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Week 4.1 - Periodisation Basics

Welcome to the final week! This week we will be covering progression and accountability. In order to finish the course we need to understand how you can progress your training in the future, the first thing to learn about is a term called periodisation. In particular we will cover:

. What is periodisation?

. What are the rules?

. How does experience change the rules?

. Macrocycles

. Mesocycles

. Microcycles

. Rest/de-load weeks

Note - the example I will use throughout is a male fat loss individual getting 'beach body' ready for a holiday in August.

What is periodisation?

Periodisation is the division of a training year (macrocycles) into smaller and more manageable intervals (mesocycles) in order to achieve goals and maintain performance throughout the year. Periodisation also acts as a way to plan progressive improvement of training so that goals are met.

What are the rules?

There is one major rule to periodisation:

Only volume or intensity increases - never both at the same time.

Volume = frequency of training, quantity of sets and quantity of repetitions

Intensity = weight of exercise, length of repetitions (time) or intensity of CVT.

How does experience change the rules?

If you are a complete beginner to training there is a possibility of increasing weight and repetitions at the same time as you are probably lifting below what you are truly capable of.

For the experienced though, increasing volume and intensity can lead to the following:

. Injury

. Fatigue

. Loss of form

All of these 3 have negative impacts on your overall progress and would not be recommended.


Macrocycles incorporate all 52 weeks of your annual plan, they provide you with a bird’s-eye view of your training regimen and allow you to facilitate long-range planning.

You will use a macrocycle to plan to achieve your long term/blue sky goal discussed in week 1.

Due to the length of the macrocycle, you will probably make amendments to it throughout the year depending on your current progress or limitations.

The descriptions for macrocycles tend to be holistic and help plan for holidays or goal setting, the descriptions may be:

. Fat loss

. Strength

. Muscle building

. Maintenance

. Endurance

. Recovery

. Power

The fat loss example would look like this:


The mesocycle represents a specific block of training that is designed to accomplish a particular goal. Mesocycles are typically three or four weeks in length. Two very common mesocycles consist of 21 and 28-day training blocks.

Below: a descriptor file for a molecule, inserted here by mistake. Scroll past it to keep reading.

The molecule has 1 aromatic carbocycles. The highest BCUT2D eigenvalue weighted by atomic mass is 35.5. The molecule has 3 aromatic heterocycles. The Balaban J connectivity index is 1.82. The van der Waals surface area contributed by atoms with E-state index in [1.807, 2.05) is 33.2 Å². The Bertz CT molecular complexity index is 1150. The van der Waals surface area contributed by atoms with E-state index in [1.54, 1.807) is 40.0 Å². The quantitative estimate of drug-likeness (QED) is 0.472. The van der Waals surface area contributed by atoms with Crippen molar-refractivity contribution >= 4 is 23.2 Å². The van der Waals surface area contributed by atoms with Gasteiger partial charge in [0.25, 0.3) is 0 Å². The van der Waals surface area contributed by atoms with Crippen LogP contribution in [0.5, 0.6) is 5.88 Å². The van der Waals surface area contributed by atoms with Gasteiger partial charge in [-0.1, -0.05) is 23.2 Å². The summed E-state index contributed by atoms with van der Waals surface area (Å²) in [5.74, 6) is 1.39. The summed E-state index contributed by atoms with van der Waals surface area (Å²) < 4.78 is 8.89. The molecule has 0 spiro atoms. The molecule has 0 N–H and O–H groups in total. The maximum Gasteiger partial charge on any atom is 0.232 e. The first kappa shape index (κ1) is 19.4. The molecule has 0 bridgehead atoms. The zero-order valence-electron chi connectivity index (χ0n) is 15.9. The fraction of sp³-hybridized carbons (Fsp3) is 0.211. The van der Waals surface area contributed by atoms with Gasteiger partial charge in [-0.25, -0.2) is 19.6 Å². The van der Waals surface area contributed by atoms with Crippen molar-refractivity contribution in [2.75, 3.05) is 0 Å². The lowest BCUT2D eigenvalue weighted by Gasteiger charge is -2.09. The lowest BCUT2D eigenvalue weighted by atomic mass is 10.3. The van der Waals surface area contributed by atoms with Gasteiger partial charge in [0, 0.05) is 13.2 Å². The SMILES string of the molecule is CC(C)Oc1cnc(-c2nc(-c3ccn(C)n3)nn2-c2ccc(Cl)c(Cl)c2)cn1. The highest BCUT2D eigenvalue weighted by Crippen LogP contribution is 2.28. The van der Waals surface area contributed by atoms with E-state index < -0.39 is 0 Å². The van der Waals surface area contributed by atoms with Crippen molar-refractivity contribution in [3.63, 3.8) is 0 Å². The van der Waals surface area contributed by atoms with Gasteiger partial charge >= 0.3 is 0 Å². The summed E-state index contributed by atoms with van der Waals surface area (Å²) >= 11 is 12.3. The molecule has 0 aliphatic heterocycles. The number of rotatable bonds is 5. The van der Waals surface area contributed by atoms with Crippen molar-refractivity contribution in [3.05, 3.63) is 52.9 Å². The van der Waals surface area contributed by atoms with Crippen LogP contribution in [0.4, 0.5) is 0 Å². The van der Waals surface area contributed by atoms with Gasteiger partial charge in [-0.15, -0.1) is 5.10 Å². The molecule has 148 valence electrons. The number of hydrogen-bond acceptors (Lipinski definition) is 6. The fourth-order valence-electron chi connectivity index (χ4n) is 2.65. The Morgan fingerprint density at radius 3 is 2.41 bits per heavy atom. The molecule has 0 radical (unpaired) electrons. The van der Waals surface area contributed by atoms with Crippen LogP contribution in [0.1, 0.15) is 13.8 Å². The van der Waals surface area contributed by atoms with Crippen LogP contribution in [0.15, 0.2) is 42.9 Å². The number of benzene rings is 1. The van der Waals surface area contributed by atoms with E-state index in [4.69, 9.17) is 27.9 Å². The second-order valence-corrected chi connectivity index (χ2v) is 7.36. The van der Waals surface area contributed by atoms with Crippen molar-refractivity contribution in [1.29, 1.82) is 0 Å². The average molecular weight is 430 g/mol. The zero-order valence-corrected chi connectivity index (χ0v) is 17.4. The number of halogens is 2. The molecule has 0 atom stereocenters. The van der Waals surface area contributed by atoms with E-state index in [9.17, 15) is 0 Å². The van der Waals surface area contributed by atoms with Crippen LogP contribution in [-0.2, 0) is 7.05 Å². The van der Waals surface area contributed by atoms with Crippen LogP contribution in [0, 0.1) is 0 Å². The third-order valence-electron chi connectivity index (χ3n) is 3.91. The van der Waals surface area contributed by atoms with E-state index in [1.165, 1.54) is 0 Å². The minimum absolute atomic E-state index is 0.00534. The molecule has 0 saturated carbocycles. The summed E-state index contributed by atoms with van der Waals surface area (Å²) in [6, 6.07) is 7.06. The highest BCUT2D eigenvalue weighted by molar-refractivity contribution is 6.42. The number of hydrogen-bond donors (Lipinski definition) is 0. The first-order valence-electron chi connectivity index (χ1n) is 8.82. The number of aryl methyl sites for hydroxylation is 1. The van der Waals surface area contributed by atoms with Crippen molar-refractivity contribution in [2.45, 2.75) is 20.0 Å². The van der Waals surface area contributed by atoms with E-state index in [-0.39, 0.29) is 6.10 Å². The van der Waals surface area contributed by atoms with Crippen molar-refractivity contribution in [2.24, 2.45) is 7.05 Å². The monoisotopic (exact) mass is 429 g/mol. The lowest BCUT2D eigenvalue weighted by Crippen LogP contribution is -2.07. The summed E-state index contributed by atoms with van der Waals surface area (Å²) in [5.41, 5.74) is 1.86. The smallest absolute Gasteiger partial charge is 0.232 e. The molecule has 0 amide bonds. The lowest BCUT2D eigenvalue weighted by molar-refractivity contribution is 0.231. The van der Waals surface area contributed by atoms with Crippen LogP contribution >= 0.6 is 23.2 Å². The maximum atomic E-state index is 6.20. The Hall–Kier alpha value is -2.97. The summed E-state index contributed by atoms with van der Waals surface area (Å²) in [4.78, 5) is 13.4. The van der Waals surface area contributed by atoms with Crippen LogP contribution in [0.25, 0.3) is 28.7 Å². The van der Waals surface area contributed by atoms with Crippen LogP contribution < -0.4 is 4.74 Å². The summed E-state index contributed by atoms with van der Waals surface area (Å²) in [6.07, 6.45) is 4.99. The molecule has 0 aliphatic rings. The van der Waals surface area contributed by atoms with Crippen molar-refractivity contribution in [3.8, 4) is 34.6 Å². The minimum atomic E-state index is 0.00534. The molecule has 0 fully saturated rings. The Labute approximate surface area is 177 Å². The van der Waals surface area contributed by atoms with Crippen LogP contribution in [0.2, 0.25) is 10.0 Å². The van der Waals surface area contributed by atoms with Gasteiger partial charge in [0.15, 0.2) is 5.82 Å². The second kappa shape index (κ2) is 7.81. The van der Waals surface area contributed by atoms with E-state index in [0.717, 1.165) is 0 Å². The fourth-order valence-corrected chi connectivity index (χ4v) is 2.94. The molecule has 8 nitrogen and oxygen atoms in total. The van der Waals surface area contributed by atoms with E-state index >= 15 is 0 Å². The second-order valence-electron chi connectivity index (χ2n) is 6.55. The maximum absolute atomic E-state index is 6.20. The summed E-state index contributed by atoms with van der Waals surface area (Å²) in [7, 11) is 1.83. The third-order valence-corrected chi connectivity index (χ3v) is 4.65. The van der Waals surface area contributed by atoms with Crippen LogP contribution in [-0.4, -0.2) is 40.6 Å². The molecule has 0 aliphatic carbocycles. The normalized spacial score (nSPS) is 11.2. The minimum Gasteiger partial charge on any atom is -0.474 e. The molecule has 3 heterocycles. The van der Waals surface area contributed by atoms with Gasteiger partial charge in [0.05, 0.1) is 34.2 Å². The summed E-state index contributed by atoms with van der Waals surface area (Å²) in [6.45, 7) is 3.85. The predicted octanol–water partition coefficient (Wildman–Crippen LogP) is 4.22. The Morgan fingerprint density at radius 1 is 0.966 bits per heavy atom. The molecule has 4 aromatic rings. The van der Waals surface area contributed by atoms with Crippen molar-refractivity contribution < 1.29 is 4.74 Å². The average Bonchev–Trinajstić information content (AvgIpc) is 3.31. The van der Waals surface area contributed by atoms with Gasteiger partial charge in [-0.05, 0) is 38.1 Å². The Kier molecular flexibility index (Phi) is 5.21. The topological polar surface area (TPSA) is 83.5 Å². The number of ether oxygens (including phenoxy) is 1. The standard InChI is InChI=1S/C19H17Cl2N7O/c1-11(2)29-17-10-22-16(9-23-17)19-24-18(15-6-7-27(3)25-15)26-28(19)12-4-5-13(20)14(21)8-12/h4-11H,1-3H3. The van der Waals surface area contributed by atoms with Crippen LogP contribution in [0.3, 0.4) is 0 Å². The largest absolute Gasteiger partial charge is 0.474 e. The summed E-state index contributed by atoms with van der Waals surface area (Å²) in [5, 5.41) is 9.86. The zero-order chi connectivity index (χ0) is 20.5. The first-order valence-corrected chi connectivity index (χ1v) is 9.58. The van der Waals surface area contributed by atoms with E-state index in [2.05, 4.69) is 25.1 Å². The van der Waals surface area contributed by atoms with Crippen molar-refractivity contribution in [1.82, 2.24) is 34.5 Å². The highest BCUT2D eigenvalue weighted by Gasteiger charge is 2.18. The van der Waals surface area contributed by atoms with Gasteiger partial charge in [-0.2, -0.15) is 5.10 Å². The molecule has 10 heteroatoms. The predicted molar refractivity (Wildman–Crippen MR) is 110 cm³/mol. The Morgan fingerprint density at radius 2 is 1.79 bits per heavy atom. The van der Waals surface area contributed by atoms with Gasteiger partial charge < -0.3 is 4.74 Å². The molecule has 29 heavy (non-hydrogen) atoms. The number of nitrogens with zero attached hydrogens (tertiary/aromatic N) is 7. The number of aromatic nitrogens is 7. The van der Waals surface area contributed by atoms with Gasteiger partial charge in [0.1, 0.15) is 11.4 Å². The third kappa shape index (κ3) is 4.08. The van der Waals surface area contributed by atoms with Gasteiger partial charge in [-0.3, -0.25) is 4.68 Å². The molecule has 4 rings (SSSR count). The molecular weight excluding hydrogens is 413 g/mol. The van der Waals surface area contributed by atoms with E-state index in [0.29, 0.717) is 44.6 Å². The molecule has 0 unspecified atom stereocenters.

You can apply particular focus on certain aspects of your macrocycle during this period - you should make sure it always relates to your main goal though.

The fat loss example would look like this:

As you can see, I have provided some different examples of additional mesocycle planning such as:

. % effort - RPE or max weight

. How long to hold exercises

. How may reps at a % of max weight

. Type of exercise

. How many sessions a week

. How many calories a day

. Target heart rate for CVT


A microcycle is the shortest training cycle, typically lasting a week with the goal of facilitating a focused block of training. You don't necessarily have to write down this section but if you are changing your training splits this can be a good idea.

You have already decided your microcycle in week 1 & 2 but this may change over time so it is worth adding this to your plan.

The fat loss example would look like this:

You can add what each workout will be focused on and generally add some additional information into this section.

Rest/de-load weeks

As you are well aware - rest is incredibly important. It is necessary in most training programs to include a rest period. Below are some examples when a rest week is necessary:

. When you feel fatigued

. At the end of a macrocycle

. At the end of a mesocycle

. Before or after competition

. Injury or rehab

. Before changing focus

Many people are worried about resting during a transformation but performing at a higher capacity with rest periods is better than prolonged lower capacity.

I will show this below by using an average of performance over 12 weeks

. Example 1 - Prolonged fatigue

. Example 2 - Rest periods and higher performance

So you can see even with 2 rest weeks where effort is 0% the average performance is 3% higher than example 1 where the individual progressively reduced performance due to fatigue.

Be your best!

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